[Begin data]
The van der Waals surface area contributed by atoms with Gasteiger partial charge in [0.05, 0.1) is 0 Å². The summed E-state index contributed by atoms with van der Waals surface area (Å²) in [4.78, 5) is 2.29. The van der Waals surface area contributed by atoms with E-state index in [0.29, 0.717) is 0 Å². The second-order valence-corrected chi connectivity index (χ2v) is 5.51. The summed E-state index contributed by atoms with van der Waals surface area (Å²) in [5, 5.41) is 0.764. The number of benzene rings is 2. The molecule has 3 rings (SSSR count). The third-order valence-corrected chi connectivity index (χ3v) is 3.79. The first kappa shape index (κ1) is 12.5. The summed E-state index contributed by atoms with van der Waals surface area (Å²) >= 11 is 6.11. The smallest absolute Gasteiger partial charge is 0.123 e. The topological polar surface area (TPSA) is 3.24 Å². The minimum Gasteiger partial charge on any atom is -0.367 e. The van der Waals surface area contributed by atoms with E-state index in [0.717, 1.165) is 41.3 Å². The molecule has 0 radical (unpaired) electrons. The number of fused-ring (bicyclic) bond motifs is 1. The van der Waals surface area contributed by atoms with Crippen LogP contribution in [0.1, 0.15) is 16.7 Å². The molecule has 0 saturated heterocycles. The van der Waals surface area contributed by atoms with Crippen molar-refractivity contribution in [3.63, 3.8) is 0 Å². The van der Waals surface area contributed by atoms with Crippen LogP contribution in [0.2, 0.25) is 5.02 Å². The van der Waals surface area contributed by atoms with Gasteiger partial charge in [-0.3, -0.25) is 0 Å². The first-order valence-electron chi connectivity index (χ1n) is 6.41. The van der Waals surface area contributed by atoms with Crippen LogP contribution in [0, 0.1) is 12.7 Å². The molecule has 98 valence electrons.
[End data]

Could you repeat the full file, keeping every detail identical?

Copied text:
The van der Waals surface area contributed by atoms with Gasteiger partial charge in [0.05, 0.1) is 0 Å². The summed E-state index contributed by atoms with van der Waals surface area (Å²) in [4.78, 5) is 2.29. The van der Waals surface area contributed by atoms with E-state index in [0.29, 0.717) is 0 Å². The second-order valence-corrected chi connectivity index (χ2v) is 5.51. The summed E-state index contributed by atoms with van der Waals surface area (Å²) in [5, 5.41) is 0.764. The number of benzene rings is 2. The molecule has 3 rings (SSSR count). The third-order valence-corrected chi connectivity index (χ3v) is 3.79. The first kappa shape index (κ1) is 12.5. The summed E-state index contributed by atoms with van der Waals surface area (Å²) >= 11 is 6.11. The smallest absolute Gasteiger partial charge is 0.123 e. The topological polar surface area (TPSA) is 3.24 Å². The minimum Gasteiger partial charge on any atom is -0.367 e. The van der Waals surface area contributed by atoms with E-state index in [0.717, 1.165) is 41.3 Å². The molecule has 0 radical (unpaired) electrons. The number of fused-ring (bicyclic) bond motifs is 1. The van der Waals surface area contributed by atoms with Crippen LogP contribution in [0.1, 0.15) is 16.7 Å². The molecule has 0 saturated heterocycles. The van der Waals surface area contributed by atoms with Crippen molar-refractivity contribution in [3.63, 3.8) is 0 Å². The van der Waals surface area contributed by atoms with Crippen LogP contribution in [0.2, 0.25) is 5.02 Å². The van der Waals surface area contributed by atoms with Gasteiger partial charge in [-0.3, -0.25) is 0 Å². The first-order valence-electron chi connectivity index (χ1n) is 6.41. The van der Waals surface area contributed by atoms with Crippen LogP contribution in [0, 0.1) is 12.7 Å². The molecule has 98 valence electrons.